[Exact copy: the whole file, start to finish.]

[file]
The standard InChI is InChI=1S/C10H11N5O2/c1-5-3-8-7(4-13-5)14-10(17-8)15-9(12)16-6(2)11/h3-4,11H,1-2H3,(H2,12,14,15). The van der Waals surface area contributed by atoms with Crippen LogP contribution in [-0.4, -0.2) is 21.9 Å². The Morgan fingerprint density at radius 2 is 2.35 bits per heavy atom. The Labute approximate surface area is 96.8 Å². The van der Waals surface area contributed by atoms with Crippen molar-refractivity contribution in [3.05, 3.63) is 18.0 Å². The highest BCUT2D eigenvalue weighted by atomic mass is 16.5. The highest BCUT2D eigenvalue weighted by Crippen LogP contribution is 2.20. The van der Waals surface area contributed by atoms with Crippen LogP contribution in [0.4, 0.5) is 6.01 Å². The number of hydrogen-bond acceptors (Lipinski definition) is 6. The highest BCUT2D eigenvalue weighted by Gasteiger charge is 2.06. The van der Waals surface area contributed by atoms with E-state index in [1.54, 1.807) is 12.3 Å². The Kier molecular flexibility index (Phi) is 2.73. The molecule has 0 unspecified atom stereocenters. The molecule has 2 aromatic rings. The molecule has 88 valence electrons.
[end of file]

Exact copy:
The standard InChI is InChI=1S/C10H11N5O2/c1-5-3-8-7(4-13-5)14-10(17-8)15-9(12)16-6(2)11/h3-4,11H,1-2H3,(H2,12,14,15). The van der Waals surface area contributed by atoms with Crippen LogP contribution in [-0.4, -0.2) is 21.9 Å². The Morgan fingerprint density at radius 2 is 2.35 bits per heavy atom. The Labute approximate surface area is 96.8 Å². The van der Waals surface area contributed by atoms with Crippen molar-refractivity contribution in [3.05, 3.63) is 18.0 Å². The highest BCUT2D eigenvalue weighted by atomic mass is 16.5. The highest BCUT2D eigenvalue weighted by Crippen LogP contribution is 2.20. The van der Waals surface area contributed by atoms with Crippen LogP contribution in [0.4, 0.5) is 6.01 Å². The number of hydrogen-bond acceptors (Lipinski definition) is 6. The highest BCUT2D eigenvalue weighted by Gasteiger charge is 2.06. The van der Waals surface area contributed by atoms with E-state index in [1.54, 1.807) is 12.3 Å². The Kier molecular flexibility index (Phi) is 2.73. The molecule has 0 unspecified atom stereocenters. The molecule has 2 aromatic rings. The molecule has 88 valence electrons.